So it seems to me that what is important is not whether there is a reality, God, this or that, but to understand the process of one's own mind. Without self-knowledge, without knowing oneself, all search is obviously vain. And is it very difficult to know oneself? The self is made up of one's desires, greeds, ambitions, motives, envies, and the beliefs that the mind clings to; and to know that whole process, the conscious as well as the unconscious, is surely essential before one can discover anything new. And yet we are not concerned with that. We are not concerned with self-knowledge, with knowing the ways of our own minds. On the contrary, we are always escaping from that, and imposing on the mind certain patterns according to which we try to live.

Surely the beginning of wisdom is self-knowledge. Without knowing oneself, which is a very complex entity, all thinking has very little meaning. If the mind does not know its own prejudices, vanities, fears, ambitions, greeds, how can it be capable of discovering what is true? All it can do is to speculate about what is true, have beliefs, dogmas, put restrictions on itself, think mechanically, follow tradition, and thereby create more and more problems. So what is important is to understand the ways of the self; and to understand the self is not to alter it, not to deny or control it, but to observe it. If I want to understand something, I cannot condemn it, can I? If I want to understand a child, I must neither condemn nor compare him with another child; I must study, watch him, be aware of all his ways. Similarly, if I want to understand the total process of my mind, I must be observant, watchful, passively aware of the way I talk, of my gestures, of the underlying motives; and that is not possible if I condemn or compare. I think that to understand the totality of one's own mind is really the most important thing in life; and one can watch the operations of the mind only in relationship, because nothing exists in isolation. We exist only in relationship; and relationship is the mirror in which to observe the mind's activities.

So, the mind is conditioned, it is the result of the past, all our thinking is the process of the past; and the problem is, can such a mind comprehend that which is timeless, beyond itself? As I was pointing out the other day, what is necessary is a religious revolution; and a religious revolution can come about only when each one of us frees himself from all dogmas, beliefs, and rituals. Surely, it is only then that the mind is capable of understanding itself, and thereby coming to that state in which there is no thinking - thinking being the movement of the past.

We now try to solve our problems through thought - and it is thought that has created the problems, because thought is the result, the process of the past. All thinking is conditioned. If you observe, you will see that there is no free thinking, because thinking is the movement of the past, it is the reaction of memory; and we have used thought as a means of discovering what is true. But what is true can be discovered only when the mind is completely still, not made still, not disciplined, coerced. Stillness comes into being only when through self-knowledge the totality of the mind is understood. Self-knowledge comes through awareness, through watchfulness of thought, in which there is no entity who is observing thought. The observer of thought arises only when there is condemnation, when there is a desire to direct thought. After all, the thinker is part of thought, is he not? There is no thinker if there is no thought; but we have divided the thinker from the thought for reasons of our own security. We have created this division out of our desire to have a permanent entity, which we call the spiritual; but if you observe very closely, you will see that there is no permanency at all. There is only thinking, and thinking is a movement of the past, of experience, of knowledge.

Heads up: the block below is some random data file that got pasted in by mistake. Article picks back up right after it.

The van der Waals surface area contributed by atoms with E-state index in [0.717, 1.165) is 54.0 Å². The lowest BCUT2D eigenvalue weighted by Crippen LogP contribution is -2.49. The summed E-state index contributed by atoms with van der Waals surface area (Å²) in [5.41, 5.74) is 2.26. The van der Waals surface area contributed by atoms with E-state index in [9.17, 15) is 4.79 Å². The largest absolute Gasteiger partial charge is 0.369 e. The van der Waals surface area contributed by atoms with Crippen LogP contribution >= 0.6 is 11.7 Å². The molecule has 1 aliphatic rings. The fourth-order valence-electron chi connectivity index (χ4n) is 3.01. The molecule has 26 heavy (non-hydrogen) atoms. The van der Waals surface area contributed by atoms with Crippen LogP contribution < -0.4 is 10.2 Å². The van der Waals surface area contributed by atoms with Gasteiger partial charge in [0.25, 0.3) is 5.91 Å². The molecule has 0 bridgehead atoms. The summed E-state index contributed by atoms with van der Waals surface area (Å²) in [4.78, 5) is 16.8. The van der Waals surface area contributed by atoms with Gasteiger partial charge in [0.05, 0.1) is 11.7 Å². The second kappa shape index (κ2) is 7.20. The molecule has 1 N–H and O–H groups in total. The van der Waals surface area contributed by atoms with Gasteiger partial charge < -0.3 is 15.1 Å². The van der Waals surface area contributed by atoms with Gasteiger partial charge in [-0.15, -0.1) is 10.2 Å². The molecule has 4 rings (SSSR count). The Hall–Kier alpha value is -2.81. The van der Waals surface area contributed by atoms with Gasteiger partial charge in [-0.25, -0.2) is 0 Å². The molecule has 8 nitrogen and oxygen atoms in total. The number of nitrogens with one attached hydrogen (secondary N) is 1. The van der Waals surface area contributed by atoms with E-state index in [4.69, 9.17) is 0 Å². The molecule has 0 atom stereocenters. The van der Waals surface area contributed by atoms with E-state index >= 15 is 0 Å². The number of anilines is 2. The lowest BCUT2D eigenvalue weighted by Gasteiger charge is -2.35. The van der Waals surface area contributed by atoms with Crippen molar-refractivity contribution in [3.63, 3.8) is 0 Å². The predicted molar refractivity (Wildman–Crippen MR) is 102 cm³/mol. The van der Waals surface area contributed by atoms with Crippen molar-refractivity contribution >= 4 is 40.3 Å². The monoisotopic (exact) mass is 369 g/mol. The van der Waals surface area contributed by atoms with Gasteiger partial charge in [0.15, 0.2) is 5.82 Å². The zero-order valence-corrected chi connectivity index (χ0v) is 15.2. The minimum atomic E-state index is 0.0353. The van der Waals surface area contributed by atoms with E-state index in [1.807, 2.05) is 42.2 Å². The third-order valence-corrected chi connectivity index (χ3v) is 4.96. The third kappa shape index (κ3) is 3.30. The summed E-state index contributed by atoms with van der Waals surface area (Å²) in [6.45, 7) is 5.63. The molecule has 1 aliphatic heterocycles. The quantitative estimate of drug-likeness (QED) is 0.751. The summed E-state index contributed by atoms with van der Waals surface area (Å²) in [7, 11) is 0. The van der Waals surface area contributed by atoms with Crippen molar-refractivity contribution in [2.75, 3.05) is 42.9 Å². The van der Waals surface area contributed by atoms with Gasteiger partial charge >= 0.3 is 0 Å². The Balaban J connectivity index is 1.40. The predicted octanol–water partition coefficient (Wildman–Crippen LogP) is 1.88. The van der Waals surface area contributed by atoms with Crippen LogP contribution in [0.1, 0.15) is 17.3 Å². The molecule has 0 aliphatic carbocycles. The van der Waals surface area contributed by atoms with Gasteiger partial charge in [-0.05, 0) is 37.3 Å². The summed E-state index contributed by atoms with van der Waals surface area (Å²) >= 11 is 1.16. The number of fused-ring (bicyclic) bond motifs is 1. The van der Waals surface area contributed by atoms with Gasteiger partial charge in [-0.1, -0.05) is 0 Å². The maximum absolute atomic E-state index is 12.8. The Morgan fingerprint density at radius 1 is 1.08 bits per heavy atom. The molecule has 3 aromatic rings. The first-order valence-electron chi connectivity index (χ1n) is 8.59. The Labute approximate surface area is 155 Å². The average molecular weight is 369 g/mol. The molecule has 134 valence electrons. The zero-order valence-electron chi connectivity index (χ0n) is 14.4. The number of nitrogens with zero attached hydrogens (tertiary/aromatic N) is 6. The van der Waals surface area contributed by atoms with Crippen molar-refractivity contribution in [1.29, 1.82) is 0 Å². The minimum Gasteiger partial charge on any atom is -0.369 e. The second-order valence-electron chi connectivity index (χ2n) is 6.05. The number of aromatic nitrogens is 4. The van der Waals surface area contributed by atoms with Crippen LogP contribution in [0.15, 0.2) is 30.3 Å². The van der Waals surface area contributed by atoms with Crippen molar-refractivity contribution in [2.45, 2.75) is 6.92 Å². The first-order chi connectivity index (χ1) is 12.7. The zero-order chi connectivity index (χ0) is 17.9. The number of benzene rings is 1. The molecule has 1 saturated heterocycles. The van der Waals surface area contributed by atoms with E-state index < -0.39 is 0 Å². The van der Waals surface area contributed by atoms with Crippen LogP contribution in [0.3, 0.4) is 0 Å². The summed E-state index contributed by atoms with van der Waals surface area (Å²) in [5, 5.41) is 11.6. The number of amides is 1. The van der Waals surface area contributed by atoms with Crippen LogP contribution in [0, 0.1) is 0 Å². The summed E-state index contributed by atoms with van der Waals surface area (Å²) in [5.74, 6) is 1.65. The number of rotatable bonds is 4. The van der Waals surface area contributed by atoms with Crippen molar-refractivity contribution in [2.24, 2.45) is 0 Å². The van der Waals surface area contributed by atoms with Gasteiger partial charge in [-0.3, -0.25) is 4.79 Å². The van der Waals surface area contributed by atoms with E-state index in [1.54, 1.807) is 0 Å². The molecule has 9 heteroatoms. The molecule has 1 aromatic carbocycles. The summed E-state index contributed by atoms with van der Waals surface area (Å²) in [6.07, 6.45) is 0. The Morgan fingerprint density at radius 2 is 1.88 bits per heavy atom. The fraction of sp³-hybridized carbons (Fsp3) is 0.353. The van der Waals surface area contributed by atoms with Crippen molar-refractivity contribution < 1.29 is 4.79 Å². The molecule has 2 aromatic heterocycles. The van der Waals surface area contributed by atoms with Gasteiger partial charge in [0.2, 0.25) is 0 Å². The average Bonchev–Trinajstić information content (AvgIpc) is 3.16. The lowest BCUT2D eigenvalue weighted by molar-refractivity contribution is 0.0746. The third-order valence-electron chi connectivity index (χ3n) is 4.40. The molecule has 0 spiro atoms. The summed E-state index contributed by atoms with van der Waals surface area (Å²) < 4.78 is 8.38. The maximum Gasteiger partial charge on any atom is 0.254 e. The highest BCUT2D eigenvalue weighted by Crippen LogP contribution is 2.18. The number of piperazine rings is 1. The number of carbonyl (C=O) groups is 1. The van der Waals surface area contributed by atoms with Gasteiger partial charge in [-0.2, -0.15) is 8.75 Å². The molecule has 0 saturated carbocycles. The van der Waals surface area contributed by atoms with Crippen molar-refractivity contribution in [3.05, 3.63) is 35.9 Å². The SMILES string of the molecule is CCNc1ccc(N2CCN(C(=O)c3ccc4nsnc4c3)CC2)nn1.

Now, as long as there is the thinker separate from thought, there must be conflict, the process of duality, there must be this gap between action and idea. But cannot the mind actually experience that extraordinary state when there is only thinking, and not the thinker, when there is only an awareness in which there is no condemnation or comparison? The condemnatory and comparative process is the way of the thinker separate from thought. There is only thinking, and thinking is impermanent. Realizing the impermanency of thinking, the mind creates the permanent as the Atman, the higher self, and all the rest of it; but it is still the process of thinking. Thinking is conditioned, it is the result of the past, of accumulated experience, knowledge, so it can never lead to the unknown, the timeless. After all, the self, the `me', is nothing but a bundle of memories; and even though you give it a spiritual quality, a permanent value, it is still within the area of thought, and therefore impermanent.